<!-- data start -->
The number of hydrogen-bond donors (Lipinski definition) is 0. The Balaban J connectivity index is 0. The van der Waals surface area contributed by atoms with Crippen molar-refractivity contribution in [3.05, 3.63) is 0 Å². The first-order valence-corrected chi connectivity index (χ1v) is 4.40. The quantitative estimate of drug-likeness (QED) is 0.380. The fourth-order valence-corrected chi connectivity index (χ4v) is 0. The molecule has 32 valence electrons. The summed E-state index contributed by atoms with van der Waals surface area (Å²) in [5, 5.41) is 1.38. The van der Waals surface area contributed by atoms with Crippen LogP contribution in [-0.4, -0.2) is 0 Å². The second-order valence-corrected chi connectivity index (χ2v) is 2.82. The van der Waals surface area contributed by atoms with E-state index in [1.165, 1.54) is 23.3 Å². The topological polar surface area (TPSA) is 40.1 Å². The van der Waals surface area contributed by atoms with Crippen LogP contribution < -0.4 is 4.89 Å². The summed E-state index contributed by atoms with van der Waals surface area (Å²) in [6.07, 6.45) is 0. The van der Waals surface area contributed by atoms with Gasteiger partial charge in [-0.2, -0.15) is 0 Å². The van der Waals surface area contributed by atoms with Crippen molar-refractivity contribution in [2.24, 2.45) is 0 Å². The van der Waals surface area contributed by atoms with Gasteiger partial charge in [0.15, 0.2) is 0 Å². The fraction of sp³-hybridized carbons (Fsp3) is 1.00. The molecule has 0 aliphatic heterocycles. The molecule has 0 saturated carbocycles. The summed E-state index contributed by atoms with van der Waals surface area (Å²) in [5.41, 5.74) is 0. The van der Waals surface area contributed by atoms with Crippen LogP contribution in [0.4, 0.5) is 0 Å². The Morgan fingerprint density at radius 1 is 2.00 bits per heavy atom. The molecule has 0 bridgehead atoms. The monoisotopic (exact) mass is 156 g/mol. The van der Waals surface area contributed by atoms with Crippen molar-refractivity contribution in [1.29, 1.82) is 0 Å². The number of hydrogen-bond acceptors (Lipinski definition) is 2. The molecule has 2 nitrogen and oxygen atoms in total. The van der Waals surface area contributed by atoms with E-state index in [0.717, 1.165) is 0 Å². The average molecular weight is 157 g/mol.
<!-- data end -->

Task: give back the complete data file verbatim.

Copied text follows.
The number of hydrogen-bond donors (Lipinski definition) is 0. The Balaban J connectivity index is 0. The van der Waals surface area contributed by atoms with Crippen molar-refractivity contribution in [3.05, 3.63) is 0 Å². The first-order valence-corrected chi connectivity index (χ1v) is 4.40. The quantitative estimate of drug-likeness (QED) is 0.380. The fourth-order valence-corrected chi connectivity index (χ4v) is 0. The molecule has 32 valence electrons. The summed E-state index contributed by atoms with van der Waals surface area (Å²) in [5, 5.41) is 1.38. The van der Waals surface area contributed by atoms with Crippen LogP contribution in [-0.4, -0.2) is 0 Å². The second-order valence-corrected chi connectivity index (χ2v) is 2.82. The van der Waals surface area contributed by atoms with E-state index in [1.165, 1.54) is 23.3 Å². The topological polar surface area (TPSA) is 40.1 Å². The van der Waals surface area contributed by atoms with Crippen LogP contribution < -0.4 is 4.89 Å². The summed E-state index contributed by atoms with van der Waals surface area (Å²) in [6.07, 6.45) is 0. The van der Waals surface area contributed by atoms with Gasteiger partial charge in [-0.2, -0.15) is 0 Å². The van der Waals surface area contributed by atoms with Crippen molar-refractivity contribution in [2.24, 2.45) is 0 Å². The van der Waals surface area contributed by atoms with Gasteiger partial charge in [0.15, 0.2) is 0 Å². The fraction of sp³-hybridized carbons (Fsp3) is 1.00. The molecule has 0 aliphatic heterocycles. The molecule has 0 saturated carbocycles. The summed E-state index contributed by atoms with van der Waals surface area (Å²) in [5.41, 5.74) is 0. The van der Waals surface area contributed by atoms with Crippen LogP contribution in [0.4, 0.5) is 0 Å². The Morgan fingerprint density at radius 1 is 2.00 bits per heavy atom. The molecule has 0 bridgehead atoms. The monoisotopic (exact) mass is 156 g/mol. The van der Waals surface area contributed by atoms with Crippen molar-refractivity contribution in [1.29, 1.82) is 0 Å². The number of hydrogen-bond acceptors (Lipinski definition) is 2. The molecule has 2 nitrogen and oxygen atoms in total. The van der Waals surface area contributed by atoms with E-state index in [0.717, 1.165) is 0 Å². The average molecular weight is 157 g/mol.